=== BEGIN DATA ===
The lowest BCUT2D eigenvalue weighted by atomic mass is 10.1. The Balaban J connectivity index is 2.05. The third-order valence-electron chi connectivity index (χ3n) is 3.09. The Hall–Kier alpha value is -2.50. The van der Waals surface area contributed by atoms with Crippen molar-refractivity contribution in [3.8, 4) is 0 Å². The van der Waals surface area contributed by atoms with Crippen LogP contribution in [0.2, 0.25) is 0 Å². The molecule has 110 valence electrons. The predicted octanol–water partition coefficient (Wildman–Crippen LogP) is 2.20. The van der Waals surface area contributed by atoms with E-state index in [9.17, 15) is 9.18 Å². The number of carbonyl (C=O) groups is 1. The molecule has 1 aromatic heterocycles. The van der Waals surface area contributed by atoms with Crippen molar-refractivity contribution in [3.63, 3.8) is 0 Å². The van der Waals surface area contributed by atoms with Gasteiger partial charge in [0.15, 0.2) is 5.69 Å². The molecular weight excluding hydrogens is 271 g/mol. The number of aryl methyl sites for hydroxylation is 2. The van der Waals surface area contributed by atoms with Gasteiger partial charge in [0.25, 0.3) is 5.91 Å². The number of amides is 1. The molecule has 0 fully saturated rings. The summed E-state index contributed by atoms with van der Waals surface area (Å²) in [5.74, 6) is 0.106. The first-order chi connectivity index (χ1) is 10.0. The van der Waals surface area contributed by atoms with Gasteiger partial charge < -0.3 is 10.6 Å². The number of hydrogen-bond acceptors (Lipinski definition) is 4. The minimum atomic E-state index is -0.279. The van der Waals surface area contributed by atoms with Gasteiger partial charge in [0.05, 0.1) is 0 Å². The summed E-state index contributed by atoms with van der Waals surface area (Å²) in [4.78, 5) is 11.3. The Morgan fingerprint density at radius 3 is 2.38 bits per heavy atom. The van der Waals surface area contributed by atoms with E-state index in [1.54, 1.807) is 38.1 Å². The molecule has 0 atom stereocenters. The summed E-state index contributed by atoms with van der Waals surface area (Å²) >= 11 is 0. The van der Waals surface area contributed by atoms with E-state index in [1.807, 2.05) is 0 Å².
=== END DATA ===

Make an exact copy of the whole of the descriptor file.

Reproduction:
The lowest BCUT2D eigenvalue weighted by atomic mass is 10.1. The Balaban J connectivity index is 2.05. The third-order valence-electron chi connectivity index (χ3n) is 3.09. The Hall–Kier alpha value is -2.50. The van der Waals surface area contributed by atoms with Crippen molar-refractivity contribution in [3.8, 4) is 0 Å². The van der Waals surface area contributed by atoms with Crippen LogP contribution in [0.2, 0.25) is 0 Å². The molecule has 110 valence electrons. The predicted octanol–water partition coefficient (Wildman–Crippen LogP) is 2.20. The van der Waals surface area contributed by atoms with E-state index in [9.17, 15) is 9.18 Å². The number of carbonyl (C=O) groups is 1. The molecule has 1 aromatic heterocycles. The van der Waals surface area contributed by atoms with Crippen molar-refractivity contribution in [3.63, 3.8) is 0 Å². The van der Waals surface area contributed by atoms with Gasteiger partial charge in [0.15, 0.2) is 5.69 Å². The molecular weight excluding hydrogens is 271 g/mol. The number of aryl methyl sites for hydroxylation is 2. The van der Waals surface area contributed by atoms with Gasteiger partial charge in [0.25, 0.3) is 5.91 Å². The number of amides is 1. The molecule has 0 fully saturated rings. The summed E-state index contributed by atoms with van der Waals surface area (Å²) in [5.74, 6) is 0.106. The first-order chi connectivity index (χ1) is 10.0. The van der Waals surface area contributed by atoms with Gasteiger partial charge < -0.3 is 10.6 Å². The number of hydrogen-bond acceptors (Lipinski definition) is 4. The minimum atomic E-state index is -0.279. The van der Waals surface area contributed by atoms with Gasteiger partial charge in [0.05, 0.1) is 0 Å². The summed E-state index contributed by atoms with van der Waals surface area (Å²) in [4.78, 5) is 11.3. The Morgan fingerprint density at radius 3 is 2.38 bits per heavy atom. The van der Waals surface area contributed by atoms with E-state index in [1.54, 1.807) is 38.1 Å². The molecule has 0 atom stereocenters. The summed E-state index contributed by atoms with van der Waals surface area (Å²) >= 11 is 0. The van der Waals surface area contributed by atoms with E-state index in [1.807, 2.05) is 0 Å².